6 Improve maternal health

Where we are?

 pregnant woman
Despite declining trend, maternal mortality rate in the country remained high. (Photo: UNICEF Philippines)


Based on the country progress on all indicators, the Philippines is in critical danger of not achieving the target on improving maternal health by 2015. While the maternal mortality rate (MMR) had been declining over the past two decades, from 209 per 100,000 live births in 1993 to 172 in 1998 to 162 in 2006, the rate of change has been relatively low (NDHS, NSO 1993, 1998; FPS, NSO 2006). In addition, the decline appears to have stalled making the target reduction in MMR of 52 deaths per 100,000 live births by 2015 highly improbable.

The high rate of maternal deaths may be attributed to inadequate access to integrated reproductive health services by women, including poor adolescents and men.

For one, significant number of Filipino women lack access to qualified reproductive health services. Over half of births in the country occurred at home, and a third of them were assisted by traditional birth attendants. Poor women are greatly disadvantaged with around 75 percent of the poorest quintile have no access to skilled birth attendants compared to only 20 percent of the richest quintile.

In 2006, the country’s total fertility rate was at 3.2 births per woman, a slight decline from the 2003 rate of 3.5 (FPS 2006). However, of the three million pregnancies that occur each year, half were unplanned, of which, one-third end in abortions. Young women accounted for 17 percent of this (Allan Guttmacher Institute). Induced abortion is one of the leading causes of maternal deaths in the country.

While survey findings reveal that Filipino women desire fewer children and would like to use modern contraceptives, only half of them practice family planning (FP). From 2001 to 2006, the contraceptive use of women of reproductive age has remained almost unchanged at 49 and 50.6 percent respectively (FPS 2001, 2006). Despite showing improvement, unmet need for family planning remained high at 15.7 percent (FPS 2006). Even when FP services are available, it has been observed that the decision to seek health services is often determined by gender norms in the family and community, as well as cultural and religious beliefs and practices.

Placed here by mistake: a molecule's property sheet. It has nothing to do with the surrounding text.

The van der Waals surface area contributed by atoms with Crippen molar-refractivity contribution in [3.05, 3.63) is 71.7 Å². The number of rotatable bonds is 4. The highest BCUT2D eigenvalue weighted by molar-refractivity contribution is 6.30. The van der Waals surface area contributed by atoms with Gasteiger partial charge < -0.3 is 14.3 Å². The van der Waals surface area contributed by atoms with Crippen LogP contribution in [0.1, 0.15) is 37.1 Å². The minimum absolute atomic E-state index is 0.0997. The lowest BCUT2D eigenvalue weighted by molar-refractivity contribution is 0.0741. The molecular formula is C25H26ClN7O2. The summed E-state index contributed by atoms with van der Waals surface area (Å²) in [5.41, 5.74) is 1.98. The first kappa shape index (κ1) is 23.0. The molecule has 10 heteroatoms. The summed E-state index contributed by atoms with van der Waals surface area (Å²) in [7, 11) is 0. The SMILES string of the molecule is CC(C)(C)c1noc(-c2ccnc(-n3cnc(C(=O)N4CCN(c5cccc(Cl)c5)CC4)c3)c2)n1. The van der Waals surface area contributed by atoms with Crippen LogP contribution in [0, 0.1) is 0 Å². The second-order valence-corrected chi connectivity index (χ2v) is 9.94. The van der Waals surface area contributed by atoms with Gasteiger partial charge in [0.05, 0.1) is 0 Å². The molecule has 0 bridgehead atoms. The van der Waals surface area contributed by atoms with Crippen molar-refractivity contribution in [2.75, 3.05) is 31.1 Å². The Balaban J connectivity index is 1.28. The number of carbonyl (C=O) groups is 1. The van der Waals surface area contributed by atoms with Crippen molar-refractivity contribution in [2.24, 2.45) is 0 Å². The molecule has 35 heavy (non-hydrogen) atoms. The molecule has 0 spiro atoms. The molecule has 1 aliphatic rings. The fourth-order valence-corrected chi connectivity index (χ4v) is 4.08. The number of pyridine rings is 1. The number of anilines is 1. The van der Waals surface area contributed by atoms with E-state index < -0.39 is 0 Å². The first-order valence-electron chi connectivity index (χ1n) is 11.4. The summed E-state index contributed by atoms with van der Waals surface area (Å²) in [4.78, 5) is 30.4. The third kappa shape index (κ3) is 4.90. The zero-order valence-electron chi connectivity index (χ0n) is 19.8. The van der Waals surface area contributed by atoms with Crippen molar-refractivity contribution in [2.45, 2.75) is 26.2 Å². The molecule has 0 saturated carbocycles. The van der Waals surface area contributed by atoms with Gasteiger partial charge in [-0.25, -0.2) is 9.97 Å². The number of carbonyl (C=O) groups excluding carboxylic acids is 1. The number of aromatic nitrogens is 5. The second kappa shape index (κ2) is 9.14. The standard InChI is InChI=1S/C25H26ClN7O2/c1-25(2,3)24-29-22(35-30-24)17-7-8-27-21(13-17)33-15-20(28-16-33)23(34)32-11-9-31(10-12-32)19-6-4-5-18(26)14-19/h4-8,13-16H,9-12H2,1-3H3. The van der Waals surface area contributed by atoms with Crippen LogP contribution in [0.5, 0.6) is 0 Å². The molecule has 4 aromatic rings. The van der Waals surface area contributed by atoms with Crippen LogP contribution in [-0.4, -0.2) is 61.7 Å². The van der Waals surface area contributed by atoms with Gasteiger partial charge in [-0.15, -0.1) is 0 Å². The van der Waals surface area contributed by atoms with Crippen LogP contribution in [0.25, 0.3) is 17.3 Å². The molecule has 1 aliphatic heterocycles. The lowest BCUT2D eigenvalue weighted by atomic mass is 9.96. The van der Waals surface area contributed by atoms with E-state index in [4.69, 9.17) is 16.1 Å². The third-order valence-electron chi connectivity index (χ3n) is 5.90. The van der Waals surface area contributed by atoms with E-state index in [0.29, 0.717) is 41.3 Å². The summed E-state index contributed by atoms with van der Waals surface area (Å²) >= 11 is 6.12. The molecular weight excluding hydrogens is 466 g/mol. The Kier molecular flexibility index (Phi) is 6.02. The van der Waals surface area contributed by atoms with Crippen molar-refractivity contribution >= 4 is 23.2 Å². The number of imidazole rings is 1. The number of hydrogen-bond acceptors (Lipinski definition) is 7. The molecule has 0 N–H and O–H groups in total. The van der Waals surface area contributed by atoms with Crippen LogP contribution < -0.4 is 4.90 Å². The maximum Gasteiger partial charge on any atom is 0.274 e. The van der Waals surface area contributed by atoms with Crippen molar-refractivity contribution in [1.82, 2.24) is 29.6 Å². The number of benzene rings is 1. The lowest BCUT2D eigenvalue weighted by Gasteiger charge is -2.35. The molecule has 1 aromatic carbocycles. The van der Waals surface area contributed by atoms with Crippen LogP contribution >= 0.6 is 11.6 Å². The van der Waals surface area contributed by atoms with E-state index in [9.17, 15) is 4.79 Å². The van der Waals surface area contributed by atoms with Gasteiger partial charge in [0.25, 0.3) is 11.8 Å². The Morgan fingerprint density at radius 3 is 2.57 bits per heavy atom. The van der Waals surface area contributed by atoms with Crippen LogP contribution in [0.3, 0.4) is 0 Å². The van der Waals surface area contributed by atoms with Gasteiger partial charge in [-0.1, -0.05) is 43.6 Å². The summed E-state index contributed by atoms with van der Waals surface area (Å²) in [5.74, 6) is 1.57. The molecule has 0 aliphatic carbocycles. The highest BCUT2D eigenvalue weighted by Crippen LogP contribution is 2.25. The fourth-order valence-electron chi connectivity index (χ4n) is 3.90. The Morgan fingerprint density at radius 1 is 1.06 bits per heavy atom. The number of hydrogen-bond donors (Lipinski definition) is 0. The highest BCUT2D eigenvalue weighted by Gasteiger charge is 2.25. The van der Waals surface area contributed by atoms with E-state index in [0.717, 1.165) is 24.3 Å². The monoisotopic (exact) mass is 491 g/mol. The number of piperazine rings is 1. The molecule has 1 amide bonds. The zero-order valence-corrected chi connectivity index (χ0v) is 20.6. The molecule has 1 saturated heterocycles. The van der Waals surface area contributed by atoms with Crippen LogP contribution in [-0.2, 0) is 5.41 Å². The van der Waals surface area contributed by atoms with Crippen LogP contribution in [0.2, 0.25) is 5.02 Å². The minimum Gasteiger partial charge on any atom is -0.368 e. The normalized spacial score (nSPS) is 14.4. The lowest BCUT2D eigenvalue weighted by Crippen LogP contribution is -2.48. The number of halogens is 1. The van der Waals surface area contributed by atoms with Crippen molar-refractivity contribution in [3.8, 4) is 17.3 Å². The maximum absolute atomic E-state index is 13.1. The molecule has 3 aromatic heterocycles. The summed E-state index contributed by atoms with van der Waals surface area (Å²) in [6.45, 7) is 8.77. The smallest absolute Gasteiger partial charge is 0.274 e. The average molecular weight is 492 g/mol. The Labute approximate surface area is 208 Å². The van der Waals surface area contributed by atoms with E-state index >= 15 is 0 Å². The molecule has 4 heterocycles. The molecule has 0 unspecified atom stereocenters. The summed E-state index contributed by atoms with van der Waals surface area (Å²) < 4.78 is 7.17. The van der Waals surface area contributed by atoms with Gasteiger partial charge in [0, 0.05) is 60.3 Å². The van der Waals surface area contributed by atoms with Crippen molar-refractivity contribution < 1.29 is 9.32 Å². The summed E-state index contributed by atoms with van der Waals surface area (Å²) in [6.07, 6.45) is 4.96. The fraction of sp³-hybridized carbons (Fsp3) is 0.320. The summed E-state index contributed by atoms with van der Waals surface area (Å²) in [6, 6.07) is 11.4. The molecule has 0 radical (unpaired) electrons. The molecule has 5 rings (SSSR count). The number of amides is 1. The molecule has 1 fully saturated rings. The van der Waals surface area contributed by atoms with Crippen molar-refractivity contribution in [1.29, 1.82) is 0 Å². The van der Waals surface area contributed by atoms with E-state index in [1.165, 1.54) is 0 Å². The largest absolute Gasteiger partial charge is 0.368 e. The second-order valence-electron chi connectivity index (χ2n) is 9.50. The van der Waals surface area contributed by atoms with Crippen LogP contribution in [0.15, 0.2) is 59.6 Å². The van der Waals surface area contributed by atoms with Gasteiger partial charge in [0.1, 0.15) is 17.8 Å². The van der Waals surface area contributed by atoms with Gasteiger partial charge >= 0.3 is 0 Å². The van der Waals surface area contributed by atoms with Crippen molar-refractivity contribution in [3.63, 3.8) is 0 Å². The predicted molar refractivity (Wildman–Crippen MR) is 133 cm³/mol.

Early pregnancy is also a problem. In 2006, 6.3 percent of teenaged women (15-19 years old) had begun childbearing, majority of them were poor and from the rural areas (FPS 2006). From 1994 to 2002, prevalence of pre-marital sexual activity among young adults increased from 18 percent to 23 percent, yet contraceptive use remained low (YAFSS 1994, 2002). This further leads to unwanted pregnancies and induced abortions, and consequently maternal deaths.

These trends indicate the need to actively promote family planning and responsible parenthood most especially for low-income households and young people.

Maternal Mortality Rate, 1993, 1998 and 2006

Bar Chart

Sources of data: NDHS, NSO (1993, 1998); FPS, NSO (2006)

1.27 years
remaining
until 2015

1990 2015
Targets for MDG 5
  1. Reduce by three quarters the maternal mortality ratio
    • Most maternal deaths could be avoided
    • Giving birth is especially risky in Southern Asia and sub-Saharan Africa, where most women deliver without skilled care
    • The rural-urban gap in skilled care during childbirth has narrowed
  2. Achieve universal access to reproductive health & inadequate funding for family planning is a major failure in fulfilling commitments to improving women’s reproductive health
    • More women are receiving antenatal care
    • Inequalities in care during pregnancy are striking
    • Only one in three rural women in developing regions receive the recommended care during pregnancy
    • Progress has stalled in reducing the number of teenage pregnancies, putting more young mothers at risk
    • Poverty and lack of education perpetuate high adolescent birth rates
    • Progress in expanding the use of contraceptives by women has slowed & use of contraception is lowest among the poorest women and those with no education